I happened to read about a gambler who paid someone to stand directly behind him at the tables and (once he was winning) pull him away– physically if needed– so he couldn’t keep betting and (presumably) start losing again. That way he came out ahead. I guess this made sense at the time, but it also resembles a classic control strategy, of the type addicts devise in order to counter their natural tendency towards excess.
Just the presence of control strategies can be a sign of trouble. If you weren’t already losing some control over your behavior, you wouldn’t have to work so hard to maintain what’s left.
The literature on addictive disorders is full of tales about the struggle for mastery over addiction. Some are quite bizarre. My personal favorite concerns a small-town judge who would hand his keys to the bartender at the beginning of the evening, along with strict orders not to return them– regardless of threats, promises, or attempts at bribery made by the inebriated jurist as the evening wore on. At night’s end, the barkeep would ring the Sheriff’s office to send a deputy who would give the (now thoroughly intoxicated) judge a ride home.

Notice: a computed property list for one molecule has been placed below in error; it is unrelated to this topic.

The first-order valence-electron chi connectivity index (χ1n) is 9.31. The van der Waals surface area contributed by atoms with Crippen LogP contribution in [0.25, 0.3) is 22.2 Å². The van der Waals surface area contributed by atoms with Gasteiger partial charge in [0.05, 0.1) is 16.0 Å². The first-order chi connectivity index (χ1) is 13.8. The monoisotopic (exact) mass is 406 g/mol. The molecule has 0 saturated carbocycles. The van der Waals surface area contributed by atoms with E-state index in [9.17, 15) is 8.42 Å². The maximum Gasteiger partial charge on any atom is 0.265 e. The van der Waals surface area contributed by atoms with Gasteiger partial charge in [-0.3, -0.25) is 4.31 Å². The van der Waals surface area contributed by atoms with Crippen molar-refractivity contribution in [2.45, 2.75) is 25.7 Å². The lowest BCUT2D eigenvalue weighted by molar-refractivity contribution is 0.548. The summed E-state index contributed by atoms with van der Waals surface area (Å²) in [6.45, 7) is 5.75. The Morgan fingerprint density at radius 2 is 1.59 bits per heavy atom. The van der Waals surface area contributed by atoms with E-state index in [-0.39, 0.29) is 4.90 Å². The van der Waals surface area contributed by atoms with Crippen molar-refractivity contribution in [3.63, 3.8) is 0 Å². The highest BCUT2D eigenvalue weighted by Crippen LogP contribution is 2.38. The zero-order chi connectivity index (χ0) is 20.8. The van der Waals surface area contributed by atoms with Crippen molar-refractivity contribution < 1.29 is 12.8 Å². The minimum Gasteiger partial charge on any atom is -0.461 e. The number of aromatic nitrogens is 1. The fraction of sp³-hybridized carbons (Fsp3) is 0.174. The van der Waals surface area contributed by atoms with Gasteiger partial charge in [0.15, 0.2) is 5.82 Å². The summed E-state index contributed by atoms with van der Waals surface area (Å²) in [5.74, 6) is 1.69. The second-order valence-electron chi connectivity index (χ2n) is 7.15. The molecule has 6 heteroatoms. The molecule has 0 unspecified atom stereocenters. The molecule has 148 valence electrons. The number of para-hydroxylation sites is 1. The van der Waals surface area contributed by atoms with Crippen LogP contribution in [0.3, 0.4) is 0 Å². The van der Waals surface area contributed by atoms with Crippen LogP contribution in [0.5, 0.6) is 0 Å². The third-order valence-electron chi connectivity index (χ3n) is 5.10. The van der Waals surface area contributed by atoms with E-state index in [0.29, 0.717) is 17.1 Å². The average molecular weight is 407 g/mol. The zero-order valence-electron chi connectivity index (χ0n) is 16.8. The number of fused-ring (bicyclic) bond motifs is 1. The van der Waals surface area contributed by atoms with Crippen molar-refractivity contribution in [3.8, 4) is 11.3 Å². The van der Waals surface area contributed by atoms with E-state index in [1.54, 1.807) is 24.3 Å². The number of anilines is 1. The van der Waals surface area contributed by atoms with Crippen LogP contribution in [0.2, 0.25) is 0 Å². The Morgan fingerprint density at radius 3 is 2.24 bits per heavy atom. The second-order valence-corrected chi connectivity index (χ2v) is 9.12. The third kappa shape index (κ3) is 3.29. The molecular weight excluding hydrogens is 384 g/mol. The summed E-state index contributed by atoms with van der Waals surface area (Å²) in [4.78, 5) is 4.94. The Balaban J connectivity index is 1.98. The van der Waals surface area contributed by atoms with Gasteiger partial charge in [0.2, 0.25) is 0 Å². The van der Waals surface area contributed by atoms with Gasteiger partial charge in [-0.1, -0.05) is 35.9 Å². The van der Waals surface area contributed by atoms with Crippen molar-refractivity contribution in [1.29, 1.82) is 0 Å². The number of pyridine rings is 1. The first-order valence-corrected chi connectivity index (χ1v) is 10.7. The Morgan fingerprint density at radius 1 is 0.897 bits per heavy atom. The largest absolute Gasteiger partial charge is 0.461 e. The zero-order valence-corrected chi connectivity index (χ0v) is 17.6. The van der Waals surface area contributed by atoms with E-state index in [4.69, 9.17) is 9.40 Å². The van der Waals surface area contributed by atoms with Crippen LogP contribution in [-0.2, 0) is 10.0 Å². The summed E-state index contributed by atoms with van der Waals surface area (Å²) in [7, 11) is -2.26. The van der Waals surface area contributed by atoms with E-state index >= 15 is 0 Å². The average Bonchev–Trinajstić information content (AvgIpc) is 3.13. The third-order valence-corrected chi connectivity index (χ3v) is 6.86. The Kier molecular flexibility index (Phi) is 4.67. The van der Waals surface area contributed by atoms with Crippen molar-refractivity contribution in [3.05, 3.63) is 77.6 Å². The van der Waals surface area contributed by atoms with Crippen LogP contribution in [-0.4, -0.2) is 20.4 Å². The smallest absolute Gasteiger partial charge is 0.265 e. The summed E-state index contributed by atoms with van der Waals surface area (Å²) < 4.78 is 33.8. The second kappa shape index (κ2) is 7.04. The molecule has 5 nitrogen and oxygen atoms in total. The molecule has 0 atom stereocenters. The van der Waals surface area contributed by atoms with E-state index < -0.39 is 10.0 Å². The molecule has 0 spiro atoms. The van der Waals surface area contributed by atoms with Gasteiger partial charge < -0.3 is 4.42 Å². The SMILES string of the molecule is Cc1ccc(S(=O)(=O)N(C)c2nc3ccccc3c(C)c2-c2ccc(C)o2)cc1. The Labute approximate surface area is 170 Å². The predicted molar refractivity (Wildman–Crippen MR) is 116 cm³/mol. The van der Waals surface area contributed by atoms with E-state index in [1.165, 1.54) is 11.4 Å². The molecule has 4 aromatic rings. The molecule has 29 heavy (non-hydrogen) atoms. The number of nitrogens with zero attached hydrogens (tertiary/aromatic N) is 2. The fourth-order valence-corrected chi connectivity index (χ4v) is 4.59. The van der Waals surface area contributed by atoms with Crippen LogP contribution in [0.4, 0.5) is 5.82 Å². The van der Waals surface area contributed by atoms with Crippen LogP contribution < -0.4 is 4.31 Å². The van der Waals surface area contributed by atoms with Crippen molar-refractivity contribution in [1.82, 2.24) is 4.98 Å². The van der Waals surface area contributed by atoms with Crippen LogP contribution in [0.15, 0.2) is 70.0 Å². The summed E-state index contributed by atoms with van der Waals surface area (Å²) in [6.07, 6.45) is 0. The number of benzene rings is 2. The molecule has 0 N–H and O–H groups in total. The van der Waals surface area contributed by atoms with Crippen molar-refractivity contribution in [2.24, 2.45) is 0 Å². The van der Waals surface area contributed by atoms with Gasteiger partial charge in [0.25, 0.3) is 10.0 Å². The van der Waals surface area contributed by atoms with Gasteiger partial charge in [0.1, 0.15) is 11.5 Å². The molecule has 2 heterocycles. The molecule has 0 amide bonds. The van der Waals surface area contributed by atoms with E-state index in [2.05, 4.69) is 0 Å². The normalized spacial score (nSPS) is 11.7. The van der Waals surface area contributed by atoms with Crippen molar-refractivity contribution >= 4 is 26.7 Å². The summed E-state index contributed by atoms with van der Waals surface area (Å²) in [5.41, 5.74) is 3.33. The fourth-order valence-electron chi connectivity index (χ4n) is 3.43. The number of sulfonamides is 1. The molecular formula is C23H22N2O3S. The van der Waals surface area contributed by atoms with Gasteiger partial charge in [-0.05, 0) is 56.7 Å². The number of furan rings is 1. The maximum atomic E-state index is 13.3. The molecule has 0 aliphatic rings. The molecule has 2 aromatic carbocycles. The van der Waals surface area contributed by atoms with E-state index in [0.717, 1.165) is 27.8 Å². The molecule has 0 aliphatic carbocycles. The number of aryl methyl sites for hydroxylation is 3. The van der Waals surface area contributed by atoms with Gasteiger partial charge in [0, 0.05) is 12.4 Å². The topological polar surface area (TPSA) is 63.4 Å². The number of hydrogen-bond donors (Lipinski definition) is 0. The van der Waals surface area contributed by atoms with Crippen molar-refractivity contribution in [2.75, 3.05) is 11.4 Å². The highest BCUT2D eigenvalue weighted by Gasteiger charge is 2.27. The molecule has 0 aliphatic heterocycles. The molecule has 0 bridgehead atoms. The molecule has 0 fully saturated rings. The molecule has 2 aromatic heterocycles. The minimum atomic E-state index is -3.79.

Ironically, this same judge was notoriously tough on drunk drivers in his courtroom. Guess he figured they should have been responsible drinkers– like him.
There are a number of theories about the roots of loss of control, and many different approaches to treatment, from 12 Step to medication to CBT and beyond. Some focus on suppressing craving while others emphasize co-occurring mental illness, “automatic” behavior patterns, poor impulse control, or faulty decision-making. Any of those factors may play a role in a particular case, and it may take time to find the ultimate key to successful change. But loss of control itself is a symptom of addiction.
Still, one tip, based on mucho experience watching others struggle: In addictions, a compulsion is usually expressed as a powerful, perhaps even overwhelming urge to continue gambling, drinking, whatever. The more you do, the more you want to do. Thus the old saw, “one is too many, and a thousand isn’t enough.”
That’s why it’s often easier to give something up entirely than to do a little bit and stop. That way, you’re matched against your compulsion at its weakest, rather than allowing it to gain strength.
In other words, it helps to walk away while you still can.